Investigation Finds FDA Failures Lead to E.Coli Outbreak
(Beyond Pesticides, April 11, 2008) The United States House of Representatives’ Committee on Oversight and Government Reform released a report last month on the Food and Drug Administration (FDA) failures that lead to the E.coli outbreak in spinach, which peaked in September 2006. When E.coli was discovered in package spinach, critics of organic agriculture and parts of the media were quick to target organic spinach as the source (starting something of a debunking “war”). NBC’s Today Show erroneously blamed organic agriculture (to which Beyond Pesticides responded here). However, the Congressional report lists a variety of failures on the part of FDA to ensure safe handling and packaging of spinach, citing a limited number of inspections and failure to enforce adequate sanitation and processing practices.
The major faults found by the committee range from frequency and thorughness of inspections, to lack of enforcement, including:
- Packaged fresh spinach facilities were inspected only once every 2.4 years, less than half of FDA’s stated goals.
- FDA observed objectionable conditions during 47% of the packaged fresh spinach inspections [60% of which pertained to facility sanitation].
- Despite observing objectionable conditions in packaged fresh spinach facilities, FDA took no meaningful enforcement action.
- FDA overlooked repeated violations.
- FDA found repeated problems at multiple facilities operated by the firm implicated in the 2006 E.coli outbreak but took no enforcement actions.
- In eight cases, packaged fresh spinach facilities denied FDA inspectors access to records or other relevant material.
- The scope of FDA inspections appears too narrow to capture the sources of an E.coli outbreak.
In 2006, it was widely reported that the E.coli stemmed from organic spinach, which was fertilized with manure, as opposed to synthetic chemical fertilizers. The committee (and, by now, others) has pointed out “that the outbreak probably did not originate in the facilities that are inspected by FDA. Instead, the problem began outside the plants and most likely was due to contamination of the water outside of the plant by cattle feces, pig feces, or river water. FDA does not routinely inspect the fields except in outbreak investigations.”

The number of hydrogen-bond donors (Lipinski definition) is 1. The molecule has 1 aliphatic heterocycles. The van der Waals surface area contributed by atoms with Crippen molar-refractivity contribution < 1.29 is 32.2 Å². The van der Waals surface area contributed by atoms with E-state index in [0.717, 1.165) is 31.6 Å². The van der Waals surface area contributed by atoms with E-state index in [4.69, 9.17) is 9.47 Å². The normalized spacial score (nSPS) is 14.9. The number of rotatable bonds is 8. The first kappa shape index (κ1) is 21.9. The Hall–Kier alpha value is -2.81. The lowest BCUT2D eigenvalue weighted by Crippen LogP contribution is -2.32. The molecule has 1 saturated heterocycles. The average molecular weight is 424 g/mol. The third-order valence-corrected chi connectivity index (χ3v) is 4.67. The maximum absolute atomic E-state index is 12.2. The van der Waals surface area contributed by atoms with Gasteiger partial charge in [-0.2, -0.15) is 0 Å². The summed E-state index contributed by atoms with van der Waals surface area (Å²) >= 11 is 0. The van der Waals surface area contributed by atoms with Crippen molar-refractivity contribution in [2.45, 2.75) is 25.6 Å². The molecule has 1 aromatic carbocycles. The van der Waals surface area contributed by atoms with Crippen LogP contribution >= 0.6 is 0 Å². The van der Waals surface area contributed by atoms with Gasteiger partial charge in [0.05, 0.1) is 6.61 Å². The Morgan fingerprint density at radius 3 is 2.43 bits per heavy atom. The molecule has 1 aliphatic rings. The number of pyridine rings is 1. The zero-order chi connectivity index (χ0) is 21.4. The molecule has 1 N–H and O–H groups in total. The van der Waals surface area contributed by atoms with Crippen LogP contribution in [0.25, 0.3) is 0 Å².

In addition to this probability, Natural Selection Foods LLC was found to have multiple violations, “including indications that the facility failed to take effective measures to prevent extraneous materials from entering the food; failed to clean and maintain processing equipment; failed to ensure that condensation did not contaminate the product; and failed to review and verify plant records pertaining to sanitation.” In spite of these, “FDA never initiated any enforcement action against Natural Selection Foods,” which would go in, in 2006, to be identified as the source of the E.coli outbreak.
Natural Selection was quick to state that, “We continually search for new ways to improve food safety and note all observations provided by FDA inspectors during their audits.” However, FDA’s advisory committee, the Science Board, concluded, “We can state unequivocally that the system cannot be fixed within available resources.” Watchdogging government oversight will likely remain relevant in the foreseeable future. To track Beyond Pesticides’ alerts on current issues, visit our program page, or learn more defending about organic integrity here.
Sources: Washington Post, Los Angeles Times
There are some serious faults here! Makes me wonder about inspections on other crops!August 12th, 2008 at 9:56 pm